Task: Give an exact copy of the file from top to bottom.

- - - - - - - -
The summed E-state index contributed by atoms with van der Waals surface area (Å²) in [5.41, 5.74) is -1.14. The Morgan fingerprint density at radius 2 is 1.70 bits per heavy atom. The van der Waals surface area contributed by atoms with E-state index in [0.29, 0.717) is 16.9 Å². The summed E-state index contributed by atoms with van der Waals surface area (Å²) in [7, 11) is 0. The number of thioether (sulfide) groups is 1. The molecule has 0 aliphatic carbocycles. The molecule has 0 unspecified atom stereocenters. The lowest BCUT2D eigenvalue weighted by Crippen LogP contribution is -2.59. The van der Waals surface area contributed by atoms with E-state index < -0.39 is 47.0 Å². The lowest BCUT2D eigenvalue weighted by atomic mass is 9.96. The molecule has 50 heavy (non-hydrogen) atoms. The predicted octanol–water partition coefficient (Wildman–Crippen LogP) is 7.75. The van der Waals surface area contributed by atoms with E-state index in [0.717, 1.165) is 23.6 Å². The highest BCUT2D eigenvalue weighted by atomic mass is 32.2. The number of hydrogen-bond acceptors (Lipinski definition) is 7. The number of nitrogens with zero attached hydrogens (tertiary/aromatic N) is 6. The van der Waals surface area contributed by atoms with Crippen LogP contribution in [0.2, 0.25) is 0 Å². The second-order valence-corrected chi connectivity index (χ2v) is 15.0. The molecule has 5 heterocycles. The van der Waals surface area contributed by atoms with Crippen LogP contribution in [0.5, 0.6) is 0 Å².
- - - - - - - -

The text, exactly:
The summed E-state index contributed by atoms with van der Waals surface area (Å²) in [5.41, 5.74) is -1.14. The Morgan fingerprint density at radius 2 is 1.70 bits per heavy atom. The van der Waals surface area contributed by atoms with E-state index in [0.29, 0.717) is 16.9 Å². The summed E-state index contributed by atoms with van der Waals surface area (Å²) in [7, 11) is 0. The number of thioether (sulfide) groups is 1. The molecule has 0 aliphatic carbocycles. The molecule has 0 unspecified atom stereocenters. The lowest BCUT2D eigenvalue weighted by Crippen LogP contribution is -2.59. The van der Waals surface area contributed by atoms with E-state index < -0.39 is 47.0 Å². The lowest BCUT2D eigenvalue weighted by atomic mass is 9.96. The molecule has 50 heavy (non-hydrogen) atoms. The predicted octanol–water partition coefficient (Wildman–Crippen LogP) is 7.75. The van der Waals surface area contributed by atoms with E-state index in [0.717, 1.165) is 23.6 Å². The highest BCUT2D eigenvalue weighted by atomic mass is 32.2. The number of hydrogen-bond acceptors (Lipinski definition) is 7. The number of nitrogens with zero attached hydrogens (tertiary/aromatic N) is 6. The van der Waals surface area contributed by atoms with Crippen LogP contribution in [0.2, 0.25) is 0 Å². The second-order valence-corrected chi connectivity index (χ2v) is 15.0. The molecule has 5 heterocycles. The van der Waals surface area contributed by atoms with Crippen LogP contribution in [0.5, 0.6) is 0 Å².